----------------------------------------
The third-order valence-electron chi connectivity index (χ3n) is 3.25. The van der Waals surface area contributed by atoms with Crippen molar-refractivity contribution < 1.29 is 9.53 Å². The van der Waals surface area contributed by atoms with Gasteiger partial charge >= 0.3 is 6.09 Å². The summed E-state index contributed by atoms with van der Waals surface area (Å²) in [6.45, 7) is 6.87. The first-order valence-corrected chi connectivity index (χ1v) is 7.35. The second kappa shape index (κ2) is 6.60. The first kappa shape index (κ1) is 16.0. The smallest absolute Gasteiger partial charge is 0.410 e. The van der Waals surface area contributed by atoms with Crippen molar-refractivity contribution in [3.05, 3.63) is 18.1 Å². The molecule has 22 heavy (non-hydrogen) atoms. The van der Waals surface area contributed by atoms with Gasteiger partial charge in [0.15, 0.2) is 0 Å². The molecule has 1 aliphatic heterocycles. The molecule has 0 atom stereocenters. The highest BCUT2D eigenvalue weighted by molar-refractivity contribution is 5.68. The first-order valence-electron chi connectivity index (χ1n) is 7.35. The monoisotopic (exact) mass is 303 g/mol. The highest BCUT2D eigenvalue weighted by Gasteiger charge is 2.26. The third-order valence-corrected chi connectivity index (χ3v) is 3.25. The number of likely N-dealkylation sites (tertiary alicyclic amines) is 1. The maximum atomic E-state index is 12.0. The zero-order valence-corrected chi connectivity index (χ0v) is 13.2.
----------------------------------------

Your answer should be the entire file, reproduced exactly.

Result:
The third-order valence-electron chi connectivity index (χ3n) is 3.25. The van der Waals surface area contributed by atoms with Crippen molar-refractivity contribution < 1.29 is 9.53 Å². The van der Waals surface area contributed by atoms with Gasteiger partial charge >= 0.3 is 6.09 Å². The summed E-state index contributed by atoms with van der Waals surface area (Å²) in [6.45, 7) is 6.87. The first-order valence-corrected chi connectivity index (χ1v) is 7.35. The second kappa shape index (κ2) is 6.60. The first kappa shape index (κ1) is 16.0. The smallest absolute Gasteiger partial charge is 0.410 e. The van der Waals surface area contributed by atoms with Crippen molar-refractivity contribution in [3.05, 3.63) is 18.1 Å². The molecule has 22 heavy (non-hydrogen) atoms. The van der Waals surface area contributed by atoms with Gasteiger partial charge in [0.15, 0.2) is 0 Å². The molecule has 1 aliphatic heterocycles. The molecule has 0 atom stereocenters. The highest BCUT2D eigenvalue weighted by molar-refractivity contribution is 5.68. The first-order valence-electron chi connectivity index (χ1n) is 7.35. The monoisotopic (exact) mass is 303 g/mol. The highest BCUT2D eigenvalue weighted by Gasteiger charge is 2.26. The third-order valence-corrected chi connectivity index (χ3v) is 3.25. The number of likely N-dealkylation sites (tertiary alicyclic amines) is 1. The maximum atomic E-state index is 12.0. The zero-order valence-corrected chi connectivity index (χ0v) is 13.2.